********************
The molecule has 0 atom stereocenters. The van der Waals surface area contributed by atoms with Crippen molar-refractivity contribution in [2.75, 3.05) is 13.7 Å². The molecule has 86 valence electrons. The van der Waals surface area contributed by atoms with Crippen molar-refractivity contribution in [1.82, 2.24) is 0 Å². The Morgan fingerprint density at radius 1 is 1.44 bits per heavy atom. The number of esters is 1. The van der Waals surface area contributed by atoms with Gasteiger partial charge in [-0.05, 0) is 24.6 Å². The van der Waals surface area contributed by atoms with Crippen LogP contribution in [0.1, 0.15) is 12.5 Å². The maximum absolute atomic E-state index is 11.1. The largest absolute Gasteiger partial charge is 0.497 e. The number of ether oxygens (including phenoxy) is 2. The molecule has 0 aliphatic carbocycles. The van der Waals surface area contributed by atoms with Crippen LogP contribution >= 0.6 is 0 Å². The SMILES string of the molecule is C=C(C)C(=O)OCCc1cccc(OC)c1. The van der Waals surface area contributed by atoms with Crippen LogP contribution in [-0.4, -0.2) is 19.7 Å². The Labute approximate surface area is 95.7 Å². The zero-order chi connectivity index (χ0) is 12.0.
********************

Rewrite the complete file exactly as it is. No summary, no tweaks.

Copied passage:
The molecule has 0 atom stereocenters. The van der Waals surface area contributed by atoms with Crippen molar-refractivity contribution in [2.75, 3.05) is 13.7 Å². The molecule has 86 valence electrons. The van der Waals surface area contributed by atoms with Crippen molar-refractivity contribution in [1.82, 2.24) is 0 Å². The Morgan fingerprint density at radius 1 is 1.44 bits per heavy atom. The number of esters is 1. The van der Waals surface area contributed by atoms with Gasteiger partial charge in [-0.05, 0) is 24.6 Å². The van der Waals surface area contributed by atoms with Crippen LogP contribution in [0.1, 0.15) is 12.5 Å². The maximum absolute atomic E-state index is 11.1. The largest absolute Gasteiger partial charge is 0.497 e. The number of ether oxygens (including phenoxy) is 2. The molecule has 0 aliphatic carbocycles. The van der Waals surface area contributed by atoms with Crippen LogP contribution >= 0.6 is 0 Å². The SMILES string of the molecule is C=C(C)C(=O)OCCc1cccc(OC)c1. The van der Waals surface area contributed by atoms with Crippen LogP contribution in [-0.4, -0.2) is 19.7 Å². The Labute approximate surface area is 95.7 Å². The zero-order chi connectivity index (χ0) is 12.0.